“Because when rescue centres are no longer necessary, it would suggest that animals in the wild are no longer threatened.”
Rio, the movie about two Spix’s macaw, Blu and Jewel, was released in 2011. Shockingly, 7 years later, this species of bird featured in Rio may have gone extinct in the wild (Butchart et al., 2018), likely driven by habitat loss due to deforestation from unsustainable practices (GrllScientist, 2018).
I have been asking myself:
“Can we strike a balance between economic growth and environmental sustainability?”
I think it’s challenging.
But Mr Louis Ng who is currently serving as Member of Parliament (MP) of Nee Soon Group Representation Constituency replied:
“Anything is possible.”
Mr Ng believes that sustainable living in a country has to be both bottom-up and top-down where the Singapore government must work together with the public. As CEO of Animal Concerns Research and Education Society and an MP, Mr Ng advocates that the government must reach a middle ground between economic growth and environmental sustainability. On 11 July 2018, for instance, Mr Ng spoke in Parliament about the environmental consequences concerning the ongoing construction work in Mandai because he believes “careful thought must be put into mitigating environmental impacts while ensuring economic growth.”
But I was surprised, well… actually, utterly disturbed by the fact that while there are proposed mitigating measures, Senior Parliamentary Secretary for National Development Sun Xueling, however, mentioned that there will be no penalties on developers when measures to mitigate environmental impacts are not implemented (Sim, 2018).
Undoubtedly, it will be challenging to have both environmental sustainability and economic growth, but I subscribe to Mr Ng’s notion that anything is possible if we put in a little more thought and effort into making things happen. And by saying that, I mean making meaningful changes right now.
During my interview with Rachel, I talked about plastic. Today, I will like to talk about plastic again.
In 2010, the District of Columbia implemented a 5-cent bag fee and in just 5 years, plastic bag usage dropped by 85% (Brittain & Rich, 2015). Brittain and Rich (2015) also mentioned that the fees collected from plastic bag usage amounted to $10 million and the fund was used for the construction of trash trap, rain barrel and other green initiatives.
Closer to Singapore, in February this year, Taiwan announced the intention to ban single-use plastic straws, cups and bags by 2030 (Channel NewsAsia, 2018).
What about Singapore?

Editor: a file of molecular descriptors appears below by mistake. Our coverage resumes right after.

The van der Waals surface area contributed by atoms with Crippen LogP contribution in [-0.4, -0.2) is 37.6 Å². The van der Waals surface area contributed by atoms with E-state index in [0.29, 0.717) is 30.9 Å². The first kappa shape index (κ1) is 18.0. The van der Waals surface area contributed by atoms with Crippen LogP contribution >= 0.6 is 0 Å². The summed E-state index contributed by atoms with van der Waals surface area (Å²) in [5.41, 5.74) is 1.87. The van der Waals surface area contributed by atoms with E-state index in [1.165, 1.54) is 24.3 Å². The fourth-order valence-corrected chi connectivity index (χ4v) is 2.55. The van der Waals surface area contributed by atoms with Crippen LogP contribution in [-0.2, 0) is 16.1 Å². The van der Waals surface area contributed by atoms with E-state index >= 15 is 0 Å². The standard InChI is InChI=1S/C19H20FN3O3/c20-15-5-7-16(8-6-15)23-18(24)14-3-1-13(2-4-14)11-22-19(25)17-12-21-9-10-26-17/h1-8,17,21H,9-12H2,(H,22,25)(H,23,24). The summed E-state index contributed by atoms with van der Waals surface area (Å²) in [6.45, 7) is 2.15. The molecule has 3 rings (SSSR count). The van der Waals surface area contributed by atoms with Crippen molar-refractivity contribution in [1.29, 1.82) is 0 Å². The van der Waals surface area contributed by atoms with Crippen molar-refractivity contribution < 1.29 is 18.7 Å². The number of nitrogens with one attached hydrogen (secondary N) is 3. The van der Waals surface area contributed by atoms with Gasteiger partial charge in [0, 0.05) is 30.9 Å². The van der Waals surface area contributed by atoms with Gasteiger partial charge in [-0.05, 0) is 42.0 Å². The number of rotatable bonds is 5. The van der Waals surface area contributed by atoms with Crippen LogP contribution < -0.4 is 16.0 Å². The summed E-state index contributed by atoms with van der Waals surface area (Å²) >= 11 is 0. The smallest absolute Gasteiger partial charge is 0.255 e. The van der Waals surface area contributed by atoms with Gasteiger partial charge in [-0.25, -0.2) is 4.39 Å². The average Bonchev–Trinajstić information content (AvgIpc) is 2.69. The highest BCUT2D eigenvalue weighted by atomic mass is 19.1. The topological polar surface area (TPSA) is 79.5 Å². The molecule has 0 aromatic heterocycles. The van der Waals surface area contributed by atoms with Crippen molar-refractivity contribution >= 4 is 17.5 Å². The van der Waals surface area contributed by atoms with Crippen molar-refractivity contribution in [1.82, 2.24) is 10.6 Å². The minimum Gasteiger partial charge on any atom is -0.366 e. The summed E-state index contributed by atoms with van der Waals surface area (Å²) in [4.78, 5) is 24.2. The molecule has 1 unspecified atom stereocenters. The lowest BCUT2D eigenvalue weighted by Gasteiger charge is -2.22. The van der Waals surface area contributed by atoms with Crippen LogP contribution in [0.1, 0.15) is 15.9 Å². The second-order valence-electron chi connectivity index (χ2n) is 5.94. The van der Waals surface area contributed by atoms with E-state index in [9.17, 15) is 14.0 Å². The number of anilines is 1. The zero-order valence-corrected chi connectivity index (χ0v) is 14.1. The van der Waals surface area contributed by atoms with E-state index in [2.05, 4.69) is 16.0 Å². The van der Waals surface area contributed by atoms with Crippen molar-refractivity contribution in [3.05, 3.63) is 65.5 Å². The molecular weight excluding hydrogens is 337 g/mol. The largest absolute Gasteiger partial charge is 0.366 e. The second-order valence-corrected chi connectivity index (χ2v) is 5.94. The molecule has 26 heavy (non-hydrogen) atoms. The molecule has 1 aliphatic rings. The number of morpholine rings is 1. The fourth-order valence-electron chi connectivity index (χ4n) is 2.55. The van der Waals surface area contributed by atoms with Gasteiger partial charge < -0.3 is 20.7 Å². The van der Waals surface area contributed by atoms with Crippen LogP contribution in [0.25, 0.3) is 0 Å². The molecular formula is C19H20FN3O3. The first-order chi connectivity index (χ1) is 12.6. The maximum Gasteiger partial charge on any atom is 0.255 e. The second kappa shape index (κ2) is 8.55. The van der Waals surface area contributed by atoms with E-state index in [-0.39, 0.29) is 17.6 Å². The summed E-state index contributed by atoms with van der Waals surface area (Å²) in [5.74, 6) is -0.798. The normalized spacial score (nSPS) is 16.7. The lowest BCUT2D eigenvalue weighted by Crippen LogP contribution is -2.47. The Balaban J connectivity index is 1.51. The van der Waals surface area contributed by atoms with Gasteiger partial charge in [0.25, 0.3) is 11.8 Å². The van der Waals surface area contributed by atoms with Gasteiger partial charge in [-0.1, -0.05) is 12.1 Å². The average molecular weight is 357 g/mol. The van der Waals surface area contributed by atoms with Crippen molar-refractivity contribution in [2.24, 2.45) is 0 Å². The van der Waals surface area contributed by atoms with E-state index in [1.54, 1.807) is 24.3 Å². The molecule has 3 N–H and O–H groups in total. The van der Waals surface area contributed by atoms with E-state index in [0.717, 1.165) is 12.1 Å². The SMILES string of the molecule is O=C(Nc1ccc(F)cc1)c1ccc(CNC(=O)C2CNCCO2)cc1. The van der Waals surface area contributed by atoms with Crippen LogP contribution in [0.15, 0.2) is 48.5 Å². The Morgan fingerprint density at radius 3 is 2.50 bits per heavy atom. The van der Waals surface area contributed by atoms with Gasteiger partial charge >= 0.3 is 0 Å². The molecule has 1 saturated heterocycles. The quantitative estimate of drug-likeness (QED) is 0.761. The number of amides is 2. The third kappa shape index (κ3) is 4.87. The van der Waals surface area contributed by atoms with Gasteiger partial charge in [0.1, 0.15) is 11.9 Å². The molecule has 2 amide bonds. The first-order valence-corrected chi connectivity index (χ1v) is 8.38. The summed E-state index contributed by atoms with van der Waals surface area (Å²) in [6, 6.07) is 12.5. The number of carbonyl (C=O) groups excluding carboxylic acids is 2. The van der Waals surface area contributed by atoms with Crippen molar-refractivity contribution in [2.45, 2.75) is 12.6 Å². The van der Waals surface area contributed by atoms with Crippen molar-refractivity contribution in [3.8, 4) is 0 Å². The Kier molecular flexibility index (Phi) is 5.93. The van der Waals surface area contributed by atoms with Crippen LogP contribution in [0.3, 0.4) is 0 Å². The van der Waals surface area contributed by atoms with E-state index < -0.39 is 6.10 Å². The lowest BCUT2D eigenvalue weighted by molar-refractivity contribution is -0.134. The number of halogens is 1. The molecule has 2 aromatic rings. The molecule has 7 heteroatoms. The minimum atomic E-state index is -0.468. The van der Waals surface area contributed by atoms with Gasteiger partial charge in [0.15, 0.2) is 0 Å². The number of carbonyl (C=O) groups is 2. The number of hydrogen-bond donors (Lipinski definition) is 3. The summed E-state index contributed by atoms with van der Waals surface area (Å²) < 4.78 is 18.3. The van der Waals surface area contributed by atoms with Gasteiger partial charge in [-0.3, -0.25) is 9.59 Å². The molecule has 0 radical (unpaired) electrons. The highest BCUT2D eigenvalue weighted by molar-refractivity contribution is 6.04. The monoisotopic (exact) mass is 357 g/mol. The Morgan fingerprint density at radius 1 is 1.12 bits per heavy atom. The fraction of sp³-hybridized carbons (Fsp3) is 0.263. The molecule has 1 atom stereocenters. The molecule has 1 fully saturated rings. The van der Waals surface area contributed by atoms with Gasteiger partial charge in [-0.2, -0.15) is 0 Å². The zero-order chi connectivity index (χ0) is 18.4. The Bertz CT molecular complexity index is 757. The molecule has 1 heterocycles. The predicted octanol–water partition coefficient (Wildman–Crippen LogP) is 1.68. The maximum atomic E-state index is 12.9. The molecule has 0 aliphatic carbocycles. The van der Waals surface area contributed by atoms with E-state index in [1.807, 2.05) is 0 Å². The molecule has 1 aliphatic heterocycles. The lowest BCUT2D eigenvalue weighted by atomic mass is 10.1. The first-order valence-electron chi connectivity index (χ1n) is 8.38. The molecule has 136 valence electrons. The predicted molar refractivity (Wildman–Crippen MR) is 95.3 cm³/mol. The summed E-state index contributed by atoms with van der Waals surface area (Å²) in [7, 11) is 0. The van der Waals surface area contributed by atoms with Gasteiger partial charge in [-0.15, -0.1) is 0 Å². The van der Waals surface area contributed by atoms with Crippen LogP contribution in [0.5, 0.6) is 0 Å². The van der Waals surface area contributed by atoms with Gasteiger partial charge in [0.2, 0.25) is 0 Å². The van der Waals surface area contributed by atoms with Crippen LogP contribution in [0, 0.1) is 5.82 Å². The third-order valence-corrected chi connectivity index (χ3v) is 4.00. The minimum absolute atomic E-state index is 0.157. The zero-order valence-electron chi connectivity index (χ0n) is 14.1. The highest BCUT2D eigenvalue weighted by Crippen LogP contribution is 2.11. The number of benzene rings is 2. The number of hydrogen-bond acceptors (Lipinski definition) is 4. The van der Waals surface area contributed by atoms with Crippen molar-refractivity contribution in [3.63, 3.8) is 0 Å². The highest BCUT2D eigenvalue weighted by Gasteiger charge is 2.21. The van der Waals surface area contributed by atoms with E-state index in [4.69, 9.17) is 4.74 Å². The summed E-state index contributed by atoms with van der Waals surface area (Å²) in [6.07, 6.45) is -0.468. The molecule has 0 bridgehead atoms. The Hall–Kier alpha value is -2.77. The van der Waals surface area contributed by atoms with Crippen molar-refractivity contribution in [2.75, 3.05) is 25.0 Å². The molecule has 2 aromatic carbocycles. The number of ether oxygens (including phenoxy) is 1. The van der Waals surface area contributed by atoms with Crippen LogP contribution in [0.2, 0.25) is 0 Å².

Mr Ng opined that: “Some businesses are doing their parts to mitigate the existing environmental issues. The government should start taking the lead, for example, by implementing a policy to charge consumers on plastic bag usage.”
I echo Mr Ng’s stance that Singapore should start imposing a tax on plastic usage, and for a start, on plastic bags. With taxation, we are not banning the use of plastic bags entirely but to encourage consumers to save their money by using one less plastic bags at the counter when they are paying for their items. The concept of using plastic bags is ingrained but it is time for all of us to learn to be more proactive in saying no to plastic usage.
P.S. Hopefully, we will hear good news after Mr Ng talk about issues revolving plastic usage during the Parliament Sitting tonight. For the full interview of Louis Ng’s Why, click here!
2011 WORLDWIDE GROSSES. (2011). Retrieved from Box Office Mojo: https://www.boxofficemojo.com/yearly/chart/?view2=worldwide&yr=2011&p=.htm
Brittian, A., & Rich, S. (2015). Is D.C.’s 5-cent fee for plastic bags actually serving its purpose? The Washington Post. Retrieved from https://www.washingtonpost.com/investigations/nickel-by-nickel-is-the-dc-bag-fee-actually-saving-the-anacostia-river/2015/05/09/d63868d2-8a18-11e4-8ff4-fb93129c9c8b_story.html?noredirect=on&utm_term=.b4a2284fb1b9
Butchart, S. H., Lowe, S., Martin, R. W., Symes, A., Westrip, J. R., & Wheatley, H. (2018). Which bird species have gone extinct? A novel quantitative classification T approach.Biological Conservation, 227, 9-18. doi: 10.1016/j.biocon.2018.08.014
GrrlScientist. (2018). Forever Gone: Eight Bird Species Confirmed Extinct This Decade. Forbes. Retrieved from https://www.forbes.com/sites/grrlscientist/2018/09/07/forever-gone-eight-bird-species-confirmed-extinct-this-decade/#1532f7205926
Sim, F. (2018). No penalty for not implementing environmental impact mitigation measures: Sun Xueling. Channel NewsAsia. Retrieved from https://www.channelnewsasia.com/news/singapore/mandai-developer-penalty-environmental-impact-mitigation-10519586
Taiwan to ban plastic straws, cups by 2030. (2018). Channel NewsAsia. Retrieved from https://www.channelnewsasia.com/news/asia/taiwan-to-ban-plastic-straws-cups-by-2030-9981998